Management is a Journey®

Helping You With the People Side of the Business™

15 Influential Events that Shaped Generation Y

In This Article

(Click the links below to move easily to sections of this article)

Who is Generation Y
What Events Shaped Generation Y
The Impact of Generation Y on the Workplace
Adapting to Generation Y
Video: Understanding and Managing Generation Y (Millennials)
Quiz: Understanding Generation Y (Millennials)
Generations in the Workplace Article Series
Member Content: Additional Resources


Back to Top

Who is Generation Y

the word "who" written on a blackboardThey are called by many names: Generation Y (Gen Y), Millennials, Nintendo Generation, Internet Generation, Generation 2001, etc.

Born around 1980 through 2000, they have become the dominant demographic percentage of the workplace. However, they will soon be surpassed by the newest generation entering the workforce, Generation Z.

The generational experiences of Gen Y differ in some significant ways from other generations. One of the most significant differences between Gen Y and Gen X are the parenting that they experienced.

Where many Gen X’ers lived the latch key experience as their parents focused on establishing their careers, many Gen Y members had a different parental experience. Many Gen Y members had uncritical and protective parents who focused more on maintaining a work/life balance so they could be involved with their Gen Y kids.

Gen Y had a significant life experience difference from Baby Boomers as well. This difference is in the area of how they received information about the world around them. Specifically, where TV had a heavy impact on Baby Boomers, with Gen Y it was the Internet that made them.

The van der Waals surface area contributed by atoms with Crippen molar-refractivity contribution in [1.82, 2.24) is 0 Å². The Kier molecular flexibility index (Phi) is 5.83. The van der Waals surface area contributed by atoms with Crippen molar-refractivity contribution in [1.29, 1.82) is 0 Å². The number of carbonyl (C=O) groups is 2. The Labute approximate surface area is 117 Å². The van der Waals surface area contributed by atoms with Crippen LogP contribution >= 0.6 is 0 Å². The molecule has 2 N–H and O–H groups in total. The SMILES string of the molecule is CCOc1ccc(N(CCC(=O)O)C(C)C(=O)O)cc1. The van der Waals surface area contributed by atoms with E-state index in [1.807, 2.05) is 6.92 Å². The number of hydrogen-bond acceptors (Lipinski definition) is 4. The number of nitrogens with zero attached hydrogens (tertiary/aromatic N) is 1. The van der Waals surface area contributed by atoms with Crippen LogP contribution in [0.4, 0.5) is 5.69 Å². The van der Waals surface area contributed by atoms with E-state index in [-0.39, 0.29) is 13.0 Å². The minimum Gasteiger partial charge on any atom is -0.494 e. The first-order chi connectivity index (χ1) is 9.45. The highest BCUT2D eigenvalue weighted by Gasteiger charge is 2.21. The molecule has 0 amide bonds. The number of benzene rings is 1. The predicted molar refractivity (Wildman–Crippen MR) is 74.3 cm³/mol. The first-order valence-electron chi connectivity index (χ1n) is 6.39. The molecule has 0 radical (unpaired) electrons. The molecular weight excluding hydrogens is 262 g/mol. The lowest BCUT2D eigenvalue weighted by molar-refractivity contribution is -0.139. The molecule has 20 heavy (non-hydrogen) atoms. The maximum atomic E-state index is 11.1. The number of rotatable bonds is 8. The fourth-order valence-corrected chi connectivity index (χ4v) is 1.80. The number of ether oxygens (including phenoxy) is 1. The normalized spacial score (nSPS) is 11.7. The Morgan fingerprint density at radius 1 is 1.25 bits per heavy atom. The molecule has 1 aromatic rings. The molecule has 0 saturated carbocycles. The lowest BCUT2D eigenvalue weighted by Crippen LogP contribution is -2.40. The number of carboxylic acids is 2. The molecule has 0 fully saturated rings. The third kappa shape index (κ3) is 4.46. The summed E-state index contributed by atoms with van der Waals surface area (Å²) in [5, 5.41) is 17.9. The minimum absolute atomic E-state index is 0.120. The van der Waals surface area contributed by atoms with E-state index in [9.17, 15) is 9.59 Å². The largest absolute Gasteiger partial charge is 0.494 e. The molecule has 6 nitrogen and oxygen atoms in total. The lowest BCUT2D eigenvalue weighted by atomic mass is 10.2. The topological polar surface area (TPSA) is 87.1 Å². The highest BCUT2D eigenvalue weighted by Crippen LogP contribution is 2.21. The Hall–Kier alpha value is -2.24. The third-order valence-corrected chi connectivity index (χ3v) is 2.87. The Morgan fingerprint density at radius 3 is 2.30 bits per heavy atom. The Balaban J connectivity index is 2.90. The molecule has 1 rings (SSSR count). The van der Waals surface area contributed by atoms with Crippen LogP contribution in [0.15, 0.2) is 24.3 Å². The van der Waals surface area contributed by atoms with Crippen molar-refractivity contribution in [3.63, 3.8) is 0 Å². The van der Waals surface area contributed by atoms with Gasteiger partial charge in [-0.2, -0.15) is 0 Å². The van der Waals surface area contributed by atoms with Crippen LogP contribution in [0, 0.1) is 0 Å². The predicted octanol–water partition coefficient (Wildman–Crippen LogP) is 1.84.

Millennials comfort with the Internet shows itself in various ways. First, they are natural networkers who effortlessly navigate the digital world with their Smartphones and other electronic devices. Second, Gen Y readily shares information on the Internet (sometimes too much) and information travels quickly through their communication networks.

If you are a Baby Boomer and in tune to your family communications, you may notice that your young grandchildren, nephews, and nieces often have “the scoop” on the family happenings before the older relatives do.

Finally, compared to the generations that came before them, Gen Y are the most accepting of diversity. They are also sociable and confident.

Millennials (Gen Y) are natural networkers who can navigate the digital world with ease. Click To Tweet


Back to Top

What Events Shaped Generation Y

the word WHAT written on a chalkboardLike other American generations, societal events shaped the generational personality of Generation Y.

Here’s a list of 15 influential events that shaped Generation Y as they were growing up:

  1. Computers and technology
  2. “Girl’s movement” (push for equity for girls in school sports)
  3. TV talk shows
  4. Oklahoma City bombing
  5. Increased parental emphasis on child rearing
  6. School yard violence (Columbine, etc.)
  7. Diversity
  8. Busy planned lives
  9. Extended family relationships
  10. Early exposure to serious adult issues
  11. Environmental impact awareness
  12. Rise of social media (MySpace, Friendster, Facebook)
  13. Google founding as a search engine
  14. Video games
  15. Desert Storm
Millennials (Gen Y) are a sociable and confident generation that prefers coaching to traditional supervision. Click To Tweet

Back to Top

The Impact of Generation Y (Millennials) on the Workplace